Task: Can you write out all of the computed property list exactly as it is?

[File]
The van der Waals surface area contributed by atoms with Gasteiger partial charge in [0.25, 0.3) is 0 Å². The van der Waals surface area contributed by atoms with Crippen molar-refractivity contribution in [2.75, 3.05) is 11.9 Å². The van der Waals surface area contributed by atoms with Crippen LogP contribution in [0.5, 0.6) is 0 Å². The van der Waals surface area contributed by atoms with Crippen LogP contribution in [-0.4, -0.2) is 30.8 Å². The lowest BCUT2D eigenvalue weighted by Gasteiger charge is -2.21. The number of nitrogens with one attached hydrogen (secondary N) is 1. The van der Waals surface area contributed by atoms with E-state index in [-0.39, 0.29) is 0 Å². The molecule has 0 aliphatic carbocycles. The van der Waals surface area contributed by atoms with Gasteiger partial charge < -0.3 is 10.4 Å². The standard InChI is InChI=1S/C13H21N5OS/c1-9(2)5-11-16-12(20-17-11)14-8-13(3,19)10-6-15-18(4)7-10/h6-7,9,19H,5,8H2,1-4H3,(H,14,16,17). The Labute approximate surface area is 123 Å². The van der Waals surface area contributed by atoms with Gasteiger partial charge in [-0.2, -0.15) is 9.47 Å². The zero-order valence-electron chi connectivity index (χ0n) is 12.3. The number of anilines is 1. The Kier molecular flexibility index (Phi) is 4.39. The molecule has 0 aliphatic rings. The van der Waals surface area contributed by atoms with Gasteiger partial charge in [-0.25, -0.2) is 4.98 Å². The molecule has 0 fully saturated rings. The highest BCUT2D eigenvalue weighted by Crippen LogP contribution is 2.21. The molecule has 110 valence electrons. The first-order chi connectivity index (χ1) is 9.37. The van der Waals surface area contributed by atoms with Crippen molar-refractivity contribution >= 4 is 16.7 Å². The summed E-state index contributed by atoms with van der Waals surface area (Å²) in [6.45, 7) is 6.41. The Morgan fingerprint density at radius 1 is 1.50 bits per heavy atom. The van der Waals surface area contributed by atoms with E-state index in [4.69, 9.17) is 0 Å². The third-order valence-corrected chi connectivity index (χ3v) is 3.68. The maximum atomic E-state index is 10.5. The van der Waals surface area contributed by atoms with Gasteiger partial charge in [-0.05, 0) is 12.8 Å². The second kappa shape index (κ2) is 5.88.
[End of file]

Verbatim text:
The van der Waals surface area contributed by atoms with Gasteiger partial charge in [0.25, 0.3) is 0 Å². The van der Waals surface area contributed by atoms with Crippen molar-refractivity contribution in [2.75, 3.05) is 11.9 Å². The van der Waals surface area contributed by atoms with Crippen LogP contribution in [0.5, 0.6) is 0 Å². The van der Waals surface area contributed by atoms with Crippen LogP contribution in [-0.4, -0.2) is 30.8 Å². The lowest BCUT2D eigenvalue weighted by Gasteiger charge is -2.21. The number of nitrogens with one attached hydrogen (secondary N) is 1. The van der Waals surface area contributed by atoms with E-state index in [-0.39, 0.29) is 0 Å². The molecule has 0 aliphatic carbocycles. The van der Waals surface area contributed by atoms with Gasteiger partial charge < -0.3 is 10.4 Å². The standard InChI is InChI=1S/C13H21N5OS/c1-9(2)5-11-16-12(20-17-11)14-8-13(3,19)10-6-15-18(4)7-10/h6-7,9,19H,5,8H2,1-4H3,(H,14,16,17). The Labute approximate surface area is 123 Å². The van der Waals surface area contributed by atoms with Gasteiger partial charge in [-0.2, -0.15) is 9.47 Å². The zero-order valence-electron chi connectivity index (χ0n) is 12.3. The number of anilines is 1. The Kier molecular flexibility index (Phi) is 4.39. The molecule has 0 aliphatic rings. The van der Waals surface area contributed by atoms with Gasteiger partial charge in [-0.25, -0.2) is 4.98 Å². The molecule has 0 fully saturated rings. The highest BCUT2D eigenvalue weighted by Crippen LogP contribution is 2.21. The molecule has 110 valence electrons. The first-order chi connectivity index (χ1) is 9.37. The van der Waals surface area contributed by atoms with Crippen molar-refractivity contribution >= 4 is 16.7 Å². The summed E-state index contributed by atoms with van der Waals surface area (Å²) in [6.45, 7) is 6.41. The Morgan fingerprint density at radius 1 is 1.50 bits per heavy atom. The van der Waals surface area contributed by atoms with E-state index in [4.69, 9.17) is 0 Å². The third-order valence-corrected chi connectivity index (χ3v) is 3.68. The maximum atomic E-state index is 10.5. The van der Waals surface area contributed by atoms with Gasteiger partial charge in [-0.05, 0) is 12.8 Å². The second kappa shape index (κ2) is 5.88.